Editor’s note: This post contains words which may be considered offensive and derogatory. The author uses the terminology to discuss the use of language as a weapon.
Earlier this week on Twitter, I read a #myjobhereisdone tweet by a mother who was watching Sleeping Beauty with her young son. The boy was outraged that the prince kissed Sleeping Beauty without first asking her permission. I was elated at this tweet, partially because my son and I have had almost the same conversation (albeit about the song “Kiss the Girl” from the Little Mermaid), and partially because in order to change the nature of relationships, we must teach our young boys how to treat others, be they women or other men.
In my excitement, I made the mistake of scrolling down into the thread to read the replies. As an aside, if you want to see the worst of humanity, trolls who hide behind the anonymity of a keyboard, read the comment section, or the replies to any post. It doesn’t even matter what the original post/tweet/column/article was about, it is only a matter of time before the reply section becomes overtly political and divisive. This was the case with this tweet as well.
It took no time at all for the toxicity of masculinity to show its ugly face. Some of the responses were as follows, “Honestly I don’t see the point of even tweeting this. Just another gross feminist looking for more ways to bash men.” Another read “If that’s true (because many of these style tweets are complete lies), then you have raised a soy-boy cuck that will be too afraid of doing anything in fear of offending someone.” This last tweet confused me, so I did a bit of research on the term “soy-boy.”
According to Urban Dictionary, Soy-boy is a term used by overly masculine individuals (typically males) intended to demean men who go against the concept of hypermasculinity. It is the most modern word used to describe a male who identifies as a feminist. Although the term itself might be new, the concept certainly is not.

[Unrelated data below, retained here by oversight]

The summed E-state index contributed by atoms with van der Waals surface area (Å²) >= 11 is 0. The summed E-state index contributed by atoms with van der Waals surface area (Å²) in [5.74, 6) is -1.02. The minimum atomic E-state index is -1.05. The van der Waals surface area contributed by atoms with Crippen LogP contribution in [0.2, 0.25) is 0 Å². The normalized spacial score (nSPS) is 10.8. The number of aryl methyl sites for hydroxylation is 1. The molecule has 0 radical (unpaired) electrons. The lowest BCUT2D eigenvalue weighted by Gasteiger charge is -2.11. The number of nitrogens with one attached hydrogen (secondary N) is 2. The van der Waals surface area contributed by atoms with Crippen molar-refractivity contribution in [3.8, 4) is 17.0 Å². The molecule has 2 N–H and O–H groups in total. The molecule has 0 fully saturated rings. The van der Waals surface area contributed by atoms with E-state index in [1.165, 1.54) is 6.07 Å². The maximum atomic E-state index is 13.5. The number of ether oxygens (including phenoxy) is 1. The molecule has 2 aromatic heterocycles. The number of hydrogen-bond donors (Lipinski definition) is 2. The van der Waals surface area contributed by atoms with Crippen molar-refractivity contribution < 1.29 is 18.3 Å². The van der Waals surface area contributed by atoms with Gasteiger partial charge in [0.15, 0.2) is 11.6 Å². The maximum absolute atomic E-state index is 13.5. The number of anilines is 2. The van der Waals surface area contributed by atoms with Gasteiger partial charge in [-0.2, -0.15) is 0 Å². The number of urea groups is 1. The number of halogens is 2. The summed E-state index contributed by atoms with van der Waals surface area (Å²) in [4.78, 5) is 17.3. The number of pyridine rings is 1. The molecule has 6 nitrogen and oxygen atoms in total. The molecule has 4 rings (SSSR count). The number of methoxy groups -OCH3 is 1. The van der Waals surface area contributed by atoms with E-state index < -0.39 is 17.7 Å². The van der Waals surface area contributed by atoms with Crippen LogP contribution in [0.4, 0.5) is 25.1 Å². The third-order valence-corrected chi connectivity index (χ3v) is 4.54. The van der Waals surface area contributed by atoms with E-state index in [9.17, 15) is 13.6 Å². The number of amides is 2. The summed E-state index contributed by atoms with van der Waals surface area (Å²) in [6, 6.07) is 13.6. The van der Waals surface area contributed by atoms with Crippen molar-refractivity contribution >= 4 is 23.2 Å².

When I read this definition, I thought about all of the words used in my lifetime to describe this exact type of male: pansy, sissy, pussy, bitch. All of these terms attempt to portray the male in question in a more feminine role, lacking in typical male qualities. This type of rhetoric is similar to homophobic slang, insinuating that men who are homosexual are less masculine than their heterosexual counterparts. In my youth, using terms like faggot, queer, gay, homo (among others) were used to symbolize weakness; a less than.
What is it about the toxicity of masculinity that encourages this behavior? Why do men feel so inclined to fear, or rage against a man who deviates from the heteronormative ideology of how a “man” is supposed to behave? A few years ago, young men couldn’t even hug or compliment another male without ending the sentence with the ridiculous phrase “no homo.”
In my own house, we practice respect. We practice tolerance and humanity and unconditional love. We practice because these things take practice. A certain element in our country is constantly pushing back hard, these days more than ever, to reestablish the dominance of the male in society. The concept of feminism takes away the last vestige of power these men hold so dear. For centuries, men have been the dominant force in society. Women have had voting rights for less than a century.
The more we push for equality, the stronger the pushback becomes.
I applaud this mother, whose 8-year-old knows the difference between right and wrong. Is it a Disney movie about princes and princesses? Yes. Are there worse examples of toxic masculinity? Yes. Does that mean we excuse these things? Or turn a blind eye because it’s just a cartoon? Absolutely not. We use these moments, to teach our young boys how to behave, how to act, how to thrive in this society. We teach them that equality is paramount, and mutual respect is earned, not given. If more parents had these conversations, perhaps we could get past the name calling and hate.
We must begin to understand the power of language.
Also by John Williams:
How is it that movies with scenes like this are so beloved.
A father reflects on how he wishes he had answered a tough question in his youth. Years later, his son’s answer makes him proud.
One father laments over yet another school shooting.
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